The 3,934-passenger ship hosts a Dr. Seuss-­themed water park, with slides based on the Cat in the Hat and Things 1 and 2. It also features a ropes course, a suspended bike ride called SkyRide, an IMAX theater and a 24-hour pizza and ice cream parlor. It debuted in Europe, but the Horizon will move to New York for the summer, beginning May 23, offering cruises to Bermuda (four days from $629) and the Caribbean (eight days from $759).

Disney Cruise Line introduced Marvel Day at Sea, offering daylong character interactions with Black Panther, Iron Man, Groot, Captain America and Black Widow on special sailings of the Disney Magic from Miami earlier this year. The event featured a live-action show and other Marvel-themed activities. Disney plans to repeat the series from January to March 2019. It offers similar “Star Wars” at Sea events.

Clubs and baby-sitting expand

Kids on board have more opportunities to meet their peers, while parents have more date-night options.

Princess Cruises has redesigned its youth and teen clubs, including a treehouse-themed hangout for ages 3 to 7, an outdoorsy lodge for those 8 to 12 and a beach house for teens 13 to 17. Activities focus on science, creativity, play and socialization. Currently on five ships, the new clubs will be rolled out to the entire fleet through 2019.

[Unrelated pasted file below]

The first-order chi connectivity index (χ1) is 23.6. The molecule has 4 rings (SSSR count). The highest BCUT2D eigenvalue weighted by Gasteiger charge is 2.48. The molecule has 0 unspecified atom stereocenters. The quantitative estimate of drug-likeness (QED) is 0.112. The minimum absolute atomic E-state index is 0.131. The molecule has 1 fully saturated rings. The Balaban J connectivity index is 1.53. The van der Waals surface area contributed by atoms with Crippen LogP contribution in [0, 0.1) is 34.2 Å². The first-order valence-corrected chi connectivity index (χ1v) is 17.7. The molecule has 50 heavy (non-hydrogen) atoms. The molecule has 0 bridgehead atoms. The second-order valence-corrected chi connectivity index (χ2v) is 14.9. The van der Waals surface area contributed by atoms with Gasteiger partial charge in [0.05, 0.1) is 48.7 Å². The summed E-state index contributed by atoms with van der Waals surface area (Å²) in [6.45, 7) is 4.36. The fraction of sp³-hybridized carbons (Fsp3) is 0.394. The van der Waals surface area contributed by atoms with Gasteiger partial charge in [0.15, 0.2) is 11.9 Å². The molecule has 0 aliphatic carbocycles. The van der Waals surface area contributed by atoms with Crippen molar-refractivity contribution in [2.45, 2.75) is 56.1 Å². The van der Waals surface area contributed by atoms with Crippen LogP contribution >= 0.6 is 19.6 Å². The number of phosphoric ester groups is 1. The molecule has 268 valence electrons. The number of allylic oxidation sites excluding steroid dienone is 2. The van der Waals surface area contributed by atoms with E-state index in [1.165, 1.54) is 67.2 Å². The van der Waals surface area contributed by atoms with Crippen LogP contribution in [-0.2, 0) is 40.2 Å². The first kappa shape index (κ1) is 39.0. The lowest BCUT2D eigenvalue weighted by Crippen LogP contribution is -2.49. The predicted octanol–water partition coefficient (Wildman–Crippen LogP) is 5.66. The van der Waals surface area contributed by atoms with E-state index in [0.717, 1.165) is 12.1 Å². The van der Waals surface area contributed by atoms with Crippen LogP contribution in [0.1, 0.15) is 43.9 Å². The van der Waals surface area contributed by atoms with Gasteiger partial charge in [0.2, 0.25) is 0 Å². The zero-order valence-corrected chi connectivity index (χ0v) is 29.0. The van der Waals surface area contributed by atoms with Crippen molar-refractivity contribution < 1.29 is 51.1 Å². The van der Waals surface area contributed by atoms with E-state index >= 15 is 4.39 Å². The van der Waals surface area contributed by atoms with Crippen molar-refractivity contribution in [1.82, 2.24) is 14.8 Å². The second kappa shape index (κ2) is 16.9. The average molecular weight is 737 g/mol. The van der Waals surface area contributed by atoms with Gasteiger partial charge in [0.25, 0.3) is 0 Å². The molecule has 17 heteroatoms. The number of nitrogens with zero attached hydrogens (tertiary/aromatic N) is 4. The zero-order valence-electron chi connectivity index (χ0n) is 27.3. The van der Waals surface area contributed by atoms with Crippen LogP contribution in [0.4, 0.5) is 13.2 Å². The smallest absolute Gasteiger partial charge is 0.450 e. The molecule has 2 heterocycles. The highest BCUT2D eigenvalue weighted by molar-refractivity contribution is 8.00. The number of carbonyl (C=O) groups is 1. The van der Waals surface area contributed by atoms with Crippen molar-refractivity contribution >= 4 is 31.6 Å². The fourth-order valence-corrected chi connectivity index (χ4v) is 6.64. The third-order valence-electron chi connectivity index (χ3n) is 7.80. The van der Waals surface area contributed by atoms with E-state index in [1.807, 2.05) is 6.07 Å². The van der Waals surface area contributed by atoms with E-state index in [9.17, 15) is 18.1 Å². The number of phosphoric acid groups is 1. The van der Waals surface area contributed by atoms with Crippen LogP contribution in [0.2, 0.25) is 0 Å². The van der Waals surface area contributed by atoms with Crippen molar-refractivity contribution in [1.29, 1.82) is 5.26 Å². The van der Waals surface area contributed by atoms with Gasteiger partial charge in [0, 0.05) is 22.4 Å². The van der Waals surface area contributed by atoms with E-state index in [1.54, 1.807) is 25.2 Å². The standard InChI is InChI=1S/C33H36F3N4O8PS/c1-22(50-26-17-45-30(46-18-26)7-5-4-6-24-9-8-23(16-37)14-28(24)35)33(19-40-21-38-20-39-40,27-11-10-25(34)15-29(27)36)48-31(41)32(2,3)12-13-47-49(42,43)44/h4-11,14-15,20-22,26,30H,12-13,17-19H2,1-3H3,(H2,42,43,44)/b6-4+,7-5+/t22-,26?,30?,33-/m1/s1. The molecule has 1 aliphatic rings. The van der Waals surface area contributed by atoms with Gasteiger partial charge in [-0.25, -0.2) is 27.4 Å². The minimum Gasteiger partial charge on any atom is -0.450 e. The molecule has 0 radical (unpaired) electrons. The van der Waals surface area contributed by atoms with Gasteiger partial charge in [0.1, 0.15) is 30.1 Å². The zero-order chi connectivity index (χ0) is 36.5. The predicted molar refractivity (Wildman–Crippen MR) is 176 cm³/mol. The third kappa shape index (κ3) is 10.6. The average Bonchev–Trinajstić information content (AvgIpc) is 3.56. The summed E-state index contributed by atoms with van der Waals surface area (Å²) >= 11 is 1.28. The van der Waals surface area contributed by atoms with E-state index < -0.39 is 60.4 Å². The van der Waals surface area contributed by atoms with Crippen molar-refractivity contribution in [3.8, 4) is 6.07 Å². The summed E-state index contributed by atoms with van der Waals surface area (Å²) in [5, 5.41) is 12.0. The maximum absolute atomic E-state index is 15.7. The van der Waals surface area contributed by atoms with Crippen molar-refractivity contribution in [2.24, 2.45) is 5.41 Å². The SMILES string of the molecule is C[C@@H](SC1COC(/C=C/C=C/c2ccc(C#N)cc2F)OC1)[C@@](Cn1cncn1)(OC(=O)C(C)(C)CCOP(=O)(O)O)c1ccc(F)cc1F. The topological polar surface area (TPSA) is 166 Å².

Celebrity Cruises’ Camp at Sea program offers activities for children 3 to 12 along four tracks: art, recreation, culinary and STEM. The line offers late-night “slumber parties” between 10 p.m. and 1 a.m.

In April, Norwegian Cruise Line sent the Norwegian Escape, featuring four waterslides and a three-story ropes course, to New York for weekly cruises to Bermuda (from $629). The ship is the only one in Norwegian’s fleet to offer child care for children from 6 months to 3 years old.

Education at sea

Expedition ships are adding educational programming that aim to make science fun.

This summer, Lindblad Expeditions plans to extend its National Geographic Global Explorers program to Alaska. Launched in the Galapagos last year, the program encompasses science, exploration and storytelling, including learning to drive an inflatable vessel, spot wildlife and create time-lapse videos. The program will be available on the line’s three ships in Alaska (five nights from $4,290).